Peter Walker: The police need leadership - and to get back to basics
Last weekend's newspapers will have made uncomfortable reading for anyone who has a connection with the police. Seldom has coverage of policing been so consistent in its condemnation of an institution at the heart of our public services. It is very difficult to relate the present circumstances to the oft-repeated mantra "the finest police force in the world".
The Hillsborough cover up; the ignoring of the plight of young girls forced to work as prostitutes in Rochdale and now Plebgate are just three cases in a list that is becoming depressingly long. The reputational damage to this country's police is enormous.
His determination to secure closure for her family is in sharp contrast to the motives of those who falsify records, ignore the obvious, or drive a political agenda for their own selfish purposes.
If anyone had doubts about the case for reform in the police service, they must recognise now the evidence is clear. Interestingly, radio and television channels have carried many interviews from politicians who had tried to make the case whilst in office, but were overwhelmed by the ability of the police to carry public sympathy. That even a BBC "Any Questions" audience this week expressed their doubts about trusting the police, shows just how much opinion has changed.
Because the police have always fought to maintain the status quo in such a manner, I wrote some months ago that Theresa May would have to remain firm to withstand the onslaught that would meet her reform proposals.
Despite all that has been thrown at her, she has done just that and the first of her reforms are now in place. Yet she now has to deal with the obvious failures of leadership within the police that have allowed the present lack of faith in the service to develop.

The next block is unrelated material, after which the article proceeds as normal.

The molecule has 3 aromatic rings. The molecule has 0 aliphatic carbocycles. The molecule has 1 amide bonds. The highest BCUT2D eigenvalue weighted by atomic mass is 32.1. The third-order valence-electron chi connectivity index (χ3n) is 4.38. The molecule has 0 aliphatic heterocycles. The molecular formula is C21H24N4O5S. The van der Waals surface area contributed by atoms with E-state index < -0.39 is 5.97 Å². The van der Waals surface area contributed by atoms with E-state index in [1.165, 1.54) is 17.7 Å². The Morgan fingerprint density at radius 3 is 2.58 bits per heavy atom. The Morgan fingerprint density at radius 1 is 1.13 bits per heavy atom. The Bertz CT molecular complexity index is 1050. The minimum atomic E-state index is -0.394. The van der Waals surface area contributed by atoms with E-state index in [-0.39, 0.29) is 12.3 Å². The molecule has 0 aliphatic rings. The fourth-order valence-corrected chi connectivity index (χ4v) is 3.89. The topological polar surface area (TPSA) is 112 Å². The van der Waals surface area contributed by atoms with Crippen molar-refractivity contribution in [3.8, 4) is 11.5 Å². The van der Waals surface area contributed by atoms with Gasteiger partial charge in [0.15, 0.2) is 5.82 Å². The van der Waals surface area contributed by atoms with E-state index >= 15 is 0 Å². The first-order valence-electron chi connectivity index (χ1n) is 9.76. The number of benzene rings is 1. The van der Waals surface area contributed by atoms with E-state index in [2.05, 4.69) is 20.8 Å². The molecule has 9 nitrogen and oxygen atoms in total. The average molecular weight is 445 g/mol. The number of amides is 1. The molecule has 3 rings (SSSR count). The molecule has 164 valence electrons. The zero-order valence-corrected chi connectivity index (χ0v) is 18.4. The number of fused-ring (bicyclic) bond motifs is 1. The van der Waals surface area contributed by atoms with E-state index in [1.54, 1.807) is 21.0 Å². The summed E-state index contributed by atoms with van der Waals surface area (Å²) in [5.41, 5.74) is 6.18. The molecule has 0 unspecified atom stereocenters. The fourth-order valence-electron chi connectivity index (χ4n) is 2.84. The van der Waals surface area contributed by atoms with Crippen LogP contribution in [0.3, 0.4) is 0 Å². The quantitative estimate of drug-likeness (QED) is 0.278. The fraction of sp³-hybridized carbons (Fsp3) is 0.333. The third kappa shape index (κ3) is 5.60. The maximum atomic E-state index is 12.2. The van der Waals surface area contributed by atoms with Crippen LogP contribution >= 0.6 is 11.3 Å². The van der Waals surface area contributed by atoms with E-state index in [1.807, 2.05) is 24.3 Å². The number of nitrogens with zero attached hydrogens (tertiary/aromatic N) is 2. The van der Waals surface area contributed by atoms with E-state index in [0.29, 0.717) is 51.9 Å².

Perhaps the answer lies in just one word: leadership. During the latter part of the 1990s, it became fashionable for the training of police sergeants and senior officers to focus on "management", as though the police was some large commercial organisation. National police training in general and the Police Staff College at Bramshill, in particular, drifted away from providing operationally relevant courses and, where operations were covered, they had far less practical input.
A good example is public order training. Commanders used to attend courses where the operational imperatives were drawn from the Broadwater Farm riot in the mid nineteen-eighties. The overwhelming lesson was "take the ground early". That training changed. The result was seen in last year's riots, where lack of police on the street at an early stage let the rioters gain the upper hand - at a cost of billions of pounds to communities up and down the land.
Yet it is not just at senior level where leadership is lacking. Just as in the military, standards for the front line staff should be set and maintained by sergeants, but their training and the amount of contact they have with their staff do not permit them to undertake this vital function. Most sergeants I speak to regard their role as being "senior PC's", whose tasks do not require or enable them to mould and motivate a team spirit.
One of the developments the Home Secretary has enabled is that of a Policing College, to radically overhaul the manner in which police officers are trained at all levels. It is absolutely imperative that this new body moves away from the theoretical, "management" focused approach, particularly for sergeants and the ranks above. The emphasis must shift to one that is based on clear standards and a practical application of training for the challenging work they and their officers undertake.
Leadership should be the underpinning quality for those who aspire to be responsible for the actions of others and an absolute requirement for anyone who wants to reach the highest ranks of the police force. My dog handler friend, those who carry out such an unenviable task with him and thousands of other brave and selfless police officers deserve nothing less.